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  1. Corporate Social Responsibility in Supply Chains of Global Brands: A Boundaryless Responsibility? Clarifications, Exceptions and Implications.Kenneth M. Amaeshi, Onyeka K. Osuji & Paul Nnodim - 2008 - Journal of Business Ethics 81 (1):223-234.
    Corporate social responsibility (CSR) is increasingly becoming a popular business concept in developed economies. As typical of other business concepts, it is on its way to globalization through practices and structures of the globalized capitalist world order, typified in Multinational Corporations (MNCs). However, CSR often sits uncomfortably in this capitalist world order, as MNCs are often challenged by the global reach of their supply chains and the possible irresponsible practices inherent along these chains. The possibility of irresponsible practices puts global (...)
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    Reconstructing the corporate social responsibility construct in utlish.Kenneth M. Amaeshi & Bongo Adi - 2007 - Business Ethics, the Environment and Responsibility 16 (1):3–18.
    The charged debate on the ‘C‐S‐R‐ization’ of organizational practices seems to have produced two opposing and seemingly incompatible explanations for why organizations should engage in corporate social responsibility (CSR): one, the normative rationale based on an appeal to ethics; and the other, the instrumental rationale, based on an appeal to business pragmatism. This paper argues that a missing link in this debate is the failure to recognize that the normative and instrumental approaches to corporate social responsibility are underpinned by substantively, (...)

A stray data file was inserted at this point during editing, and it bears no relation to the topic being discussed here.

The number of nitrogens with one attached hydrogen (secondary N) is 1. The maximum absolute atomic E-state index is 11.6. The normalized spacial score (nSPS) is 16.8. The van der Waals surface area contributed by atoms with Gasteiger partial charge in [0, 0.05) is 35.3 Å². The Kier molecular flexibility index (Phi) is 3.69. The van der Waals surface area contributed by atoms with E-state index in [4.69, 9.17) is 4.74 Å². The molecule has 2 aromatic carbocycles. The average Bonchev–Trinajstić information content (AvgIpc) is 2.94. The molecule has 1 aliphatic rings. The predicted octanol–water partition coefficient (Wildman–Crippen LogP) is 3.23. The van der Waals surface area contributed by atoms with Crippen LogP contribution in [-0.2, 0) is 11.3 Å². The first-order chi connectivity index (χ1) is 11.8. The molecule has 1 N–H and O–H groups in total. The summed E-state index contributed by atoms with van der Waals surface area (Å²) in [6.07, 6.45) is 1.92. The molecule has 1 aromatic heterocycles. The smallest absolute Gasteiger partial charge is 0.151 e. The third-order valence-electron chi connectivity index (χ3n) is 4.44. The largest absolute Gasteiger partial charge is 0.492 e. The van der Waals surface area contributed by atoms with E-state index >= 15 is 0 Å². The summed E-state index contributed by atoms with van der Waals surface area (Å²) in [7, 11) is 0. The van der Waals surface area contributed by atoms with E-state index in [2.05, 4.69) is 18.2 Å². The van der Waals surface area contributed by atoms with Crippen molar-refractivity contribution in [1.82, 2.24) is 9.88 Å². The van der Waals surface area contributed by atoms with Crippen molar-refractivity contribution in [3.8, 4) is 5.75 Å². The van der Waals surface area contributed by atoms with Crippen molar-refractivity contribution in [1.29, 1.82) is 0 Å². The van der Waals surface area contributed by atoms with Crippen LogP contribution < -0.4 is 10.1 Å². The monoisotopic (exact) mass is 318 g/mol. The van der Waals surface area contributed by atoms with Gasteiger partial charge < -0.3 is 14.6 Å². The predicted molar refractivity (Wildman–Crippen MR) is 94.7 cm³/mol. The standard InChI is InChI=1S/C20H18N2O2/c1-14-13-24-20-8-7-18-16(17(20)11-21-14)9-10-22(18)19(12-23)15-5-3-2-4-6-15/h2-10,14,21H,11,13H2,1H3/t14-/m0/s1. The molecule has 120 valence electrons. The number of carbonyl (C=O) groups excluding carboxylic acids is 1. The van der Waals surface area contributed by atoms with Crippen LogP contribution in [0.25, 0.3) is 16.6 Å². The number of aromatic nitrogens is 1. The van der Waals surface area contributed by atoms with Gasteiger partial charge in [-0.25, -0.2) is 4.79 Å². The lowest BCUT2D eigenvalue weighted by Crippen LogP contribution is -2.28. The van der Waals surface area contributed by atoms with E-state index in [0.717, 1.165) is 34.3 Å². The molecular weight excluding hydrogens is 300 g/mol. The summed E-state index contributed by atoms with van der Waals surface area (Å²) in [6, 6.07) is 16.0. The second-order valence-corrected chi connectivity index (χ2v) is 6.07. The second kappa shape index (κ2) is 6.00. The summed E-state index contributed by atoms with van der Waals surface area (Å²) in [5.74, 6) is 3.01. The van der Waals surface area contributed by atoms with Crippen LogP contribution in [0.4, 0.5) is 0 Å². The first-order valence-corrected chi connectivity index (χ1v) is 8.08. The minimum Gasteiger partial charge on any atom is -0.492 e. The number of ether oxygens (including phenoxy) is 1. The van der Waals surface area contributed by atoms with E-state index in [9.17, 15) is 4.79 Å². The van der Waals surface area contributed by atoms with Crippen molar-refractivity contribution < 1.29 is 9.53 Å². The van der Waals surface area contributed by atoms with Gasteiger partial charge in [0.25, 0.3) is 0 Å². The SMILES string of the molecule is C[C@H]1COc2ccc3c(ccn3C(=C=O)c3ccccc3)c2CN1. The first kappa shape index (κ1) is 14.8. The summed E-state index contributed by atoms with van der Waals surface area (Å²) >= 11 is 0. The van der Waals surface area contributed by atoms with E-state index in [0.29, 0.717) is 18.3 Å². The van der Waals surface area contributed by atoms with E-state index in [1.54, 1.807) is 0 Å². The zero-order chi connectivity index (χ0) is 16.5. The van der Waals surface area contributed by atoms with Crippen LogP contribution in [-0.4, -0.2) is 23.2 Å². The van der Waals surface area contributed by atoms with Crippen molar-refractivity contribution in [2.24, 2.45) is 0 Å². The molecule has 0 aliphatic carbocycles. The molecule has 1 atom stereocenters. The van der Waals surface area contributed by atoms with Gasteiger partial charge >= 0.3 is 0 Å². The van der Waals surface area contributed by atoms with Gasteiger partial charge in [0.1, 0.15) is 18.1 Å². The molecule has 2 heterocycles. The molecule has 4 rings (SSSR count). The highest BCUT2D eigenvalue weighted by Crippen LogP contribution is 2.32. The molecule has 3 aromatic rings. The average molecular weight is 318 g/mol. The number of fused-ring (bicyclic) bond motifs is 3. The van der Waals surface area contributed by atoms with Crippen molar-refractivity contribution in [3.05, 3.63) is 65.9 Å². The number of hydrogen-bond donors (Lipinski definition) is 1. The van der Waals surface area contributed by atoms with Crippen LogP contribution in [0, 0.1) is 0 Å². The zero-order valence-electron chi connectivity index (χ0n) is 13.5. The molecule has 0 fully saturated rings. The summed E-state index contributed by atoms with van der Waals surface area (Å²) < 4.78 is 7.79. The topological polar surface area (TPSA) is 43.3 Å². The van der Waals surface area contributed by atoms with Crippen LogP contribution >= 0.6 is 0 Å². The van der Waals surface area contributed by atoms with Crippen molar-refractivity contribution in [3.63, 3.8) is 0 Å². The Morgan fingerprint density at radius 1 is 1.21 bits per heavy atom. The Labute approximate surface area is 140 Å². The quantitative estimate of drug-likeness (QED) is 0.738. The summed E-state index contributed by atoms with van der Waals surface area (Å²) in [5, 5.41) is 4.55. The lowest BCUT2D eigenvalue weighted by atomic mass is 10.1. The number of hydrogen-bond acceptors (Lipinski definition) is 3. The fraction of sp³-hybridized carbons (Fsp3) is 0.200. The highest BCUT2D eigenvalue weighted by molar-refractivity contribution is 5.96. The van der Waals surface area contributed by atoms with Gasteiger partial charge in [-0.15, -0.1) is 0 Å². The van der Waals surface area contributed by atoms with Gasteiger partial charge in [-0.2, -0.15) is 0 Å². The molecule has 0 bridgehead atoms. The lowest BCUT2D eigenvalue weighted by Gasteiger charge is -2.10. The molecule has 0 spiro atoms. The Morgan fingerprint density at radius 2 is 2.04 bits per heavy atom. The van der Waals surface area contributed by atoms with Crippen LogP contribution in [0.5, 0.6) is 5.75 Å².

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    Reconstructing the corporate social responsibility construct in Utlish.Kenneth M. Amaeshi & Bongo Adi - 2007 - Business Ethics: A European Review 16 (1):3-18.
    The charged debate on the ‘C‐S‐R‐ization’ of organizational practices seems to have produced two opposing and seemingly incompatible explanations for why organizations should engage in corporate social responsibility (CSR): one, the normative rationale based on an appeal to ethics; and the other, the instrumental rationale, based on an appeal to business pragmatism. This paper argues that a missing link in this debate is the failure to recognize that the normative and instrumental approaches to corporate social responsibility are underpinned by substantively, (...)
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